Feeds

How I invented Desktop Publishing

Well, OK. Me, and a thousand others

Intelligent flash storage arrays

Today's Desktop Publishing systems like the Macintosh with PostScript are taken for granted, but it wasn't so long ago that these technologies were impossible.

Early "homebrew" computer hackers recognized the demand for computer publishing and paved the way for the professional systems we use today. Some of those inventions were just done for the sheer fun of a cool application, without thought to any commercial use. I was one of those hackers, and I may have invented DTP - and given it away for free - without realizing what I had done.

Before DTP, typesetting was terribly laborious. You would type your text on a typewriter with written "type specs." The typesetter would encode your specifications of typeface, size, and the width of the text column into SGML, and punch that into paper tape. The tape was fed into an optical typesetter that wrote the type on photo paper. That phototype page may or may not be what you wanted, it might need revisions, which could take another whole day. I recall only rarely seeing type being right the first time.

In 1980, I worked at a tiny computer store in Dubuque, Iowa. Some of my clients were textbook publishers with intensive typesetting demands. They wanted a way to ditch their Teletype ASR-33 punch tape machines. I converted them to CP/M machines with Wordstar, feeding the stored markup via serial port to phototypesetters. They thought this was revolutionary; they loved the improvement.

But I didn't love it. Wordstar nagged at me with its difficult formatting. Professional typesetters never used its formatting, merely used it as a text editor, storing their text and markup on disk instead of paper tape. For word processing, it was almost impossible to do conventional typesetting tricks like printing a page with text in two columns. What you saw was not even close to what you got.

I figured I could do better. In our computer store, we always had a well-equipped Apple II demo workstation. My favorite toy was the IDS Paper Tiger dot matrix printer. It was expensive, at about $1500, and noisy, but it could print in full color… all six colors that the Apple II high resolution graphics system could display.

The Paper Tiger colour dot matrix

But nothing excited me like the Apple Graphics Tablet. The software was produced by rock music producer Todd Rundgren, for use in his music video studio, and licensed to Apple.

In Utopia, you could draw with the stylus, or type characters right on the screen, and then print to the Paper Tiger. The graphics were crude but colorful, and just barely good enough. The software was designed more for engineers and draftsmen, but since it was created by video artists, it was very flexible.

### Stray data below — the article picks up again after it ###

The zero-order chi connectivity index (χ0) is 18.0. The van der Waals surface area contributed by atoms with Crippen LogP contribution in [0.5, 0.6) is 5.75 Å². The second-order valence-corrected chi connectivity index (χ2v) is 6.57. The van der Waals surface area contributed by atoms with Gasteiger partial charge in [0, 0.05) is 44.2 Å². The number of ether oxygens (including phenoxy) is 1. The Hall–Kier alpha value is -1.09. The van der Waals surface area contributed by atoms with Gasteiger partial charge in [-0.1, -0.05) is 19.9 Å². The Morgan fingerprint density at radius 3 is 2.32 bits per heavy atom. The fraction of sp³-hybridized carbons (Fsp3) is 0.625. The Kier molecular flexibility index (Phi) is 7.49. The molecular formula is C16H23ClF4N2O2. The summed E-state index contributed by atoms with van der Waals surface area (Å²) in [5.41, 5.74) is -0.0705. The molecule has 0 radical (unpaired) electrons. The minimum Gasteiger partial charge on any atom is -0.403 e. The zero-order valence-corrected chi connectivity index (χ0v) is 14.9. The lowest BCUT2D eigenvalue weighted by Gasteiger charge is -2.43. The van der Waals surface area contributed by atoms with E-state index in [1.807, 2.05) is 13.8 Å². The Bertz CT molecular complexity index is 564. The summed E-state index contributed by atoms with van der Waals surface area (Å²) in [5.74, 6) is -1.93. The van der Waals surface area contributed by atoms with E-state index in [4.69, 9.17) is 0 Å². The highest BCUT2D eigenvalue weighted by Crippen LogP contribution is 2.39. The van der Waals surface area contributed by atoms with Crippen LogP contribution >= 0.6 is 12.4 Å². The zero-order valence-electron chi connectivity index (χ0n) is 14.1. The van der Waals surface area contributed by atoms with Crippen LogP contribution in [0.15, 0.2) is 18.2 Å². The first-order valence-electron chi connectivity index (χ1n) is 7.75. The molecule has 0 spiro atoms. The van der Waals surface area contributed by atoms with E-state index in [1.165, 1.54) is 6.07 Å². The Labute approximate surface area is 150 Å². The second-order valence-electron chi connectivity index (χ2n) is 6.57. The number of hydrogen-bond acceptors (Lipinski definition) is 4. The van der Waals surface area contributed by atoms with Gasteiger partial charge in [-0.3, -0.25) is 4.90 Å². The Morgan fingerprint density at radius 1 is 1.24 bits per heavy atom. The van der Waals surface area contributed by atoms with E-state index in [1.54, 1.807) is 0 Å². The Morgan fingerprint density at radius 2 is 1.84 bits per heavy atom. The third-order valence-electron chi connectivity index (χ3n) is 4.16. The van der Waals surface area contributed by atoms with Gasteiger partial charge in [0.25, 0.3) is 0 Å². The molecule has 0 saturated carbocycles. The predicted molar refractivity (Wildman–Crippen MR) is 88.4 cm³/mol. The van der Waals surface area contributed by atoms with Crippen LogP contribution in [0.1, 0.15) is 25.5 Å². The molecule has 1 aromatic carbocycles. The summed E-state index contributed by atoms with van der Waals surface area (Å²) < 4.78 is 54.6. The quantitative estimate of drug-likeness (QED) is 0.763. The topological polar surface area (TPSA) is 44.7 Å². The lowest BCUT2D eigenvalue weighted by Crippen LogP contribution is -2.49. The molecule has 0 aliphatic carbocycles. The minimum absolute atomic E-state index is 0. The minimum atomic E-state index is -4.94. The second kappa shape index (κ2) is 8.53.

One day I had an inspiration. We sold Beagle Brothers screen fonts. They were known as "BaggieWare" since they came on floppy disks in cheap plastic bags. The Graphics Tablet software could load the fonts and type them on screen.

This was the final element, Desktop Publishing was born.

Secure remote control for conventional and virtual desktops

Next page: The demo

More from The Register

next story
Download alert: Nearly ALL top 100 Android, iOS paid apps hacked
Attack of the Clones? Yeah, but much, much scarier – report
You stupid BRICK! PCs running Avast AV can't handle Windows fixes
Fix issued, fingers pointed, forums in flames
Microsoft: Your Linux Docker containers are now OURS to command
New tool lets admins wrangle Linux apps from Windows
Facebook, working on Facebook at Work, works on Facebook. At Work
You don't want your cat or drunk pics at the office
Soz, web devs: Google snatches its Wallet off the table
Killing off web service in 3 months... but app-happy bonkers are fine
First in line to order a Nexus 6? AT&T has a BRICK for you
Black Screen of Death plagues early Google-mobe batch
prev story

Whitepapers

Why cloud backup?
Combining the latest advancements in disk-based backup with secure, integrated, cloud technologies offer organizations fast and assured recovery of their critical enterprise data.
Forging a new future with identity relationship management
Learn about ForgeRock's next generation IRM platform and how it is designed to empower CEOS's and enterprises to engage with consumers.
Designing and building an open ITOA architecture
Learn about a new IT data taxonomy defined by the four data sources of IT visibility: wire, machine, agent, and synthetic data sets.
How to determine if cloud backup is right for your servers
Two key factors, technical feasibility and TCO economics, that backup and IT operations managers should consider when assessing cloud backup.
High Performance for All
While HPC is not new, it has traditionally been seen as a specialist area – is it now geared up to meet more mainstream requirements?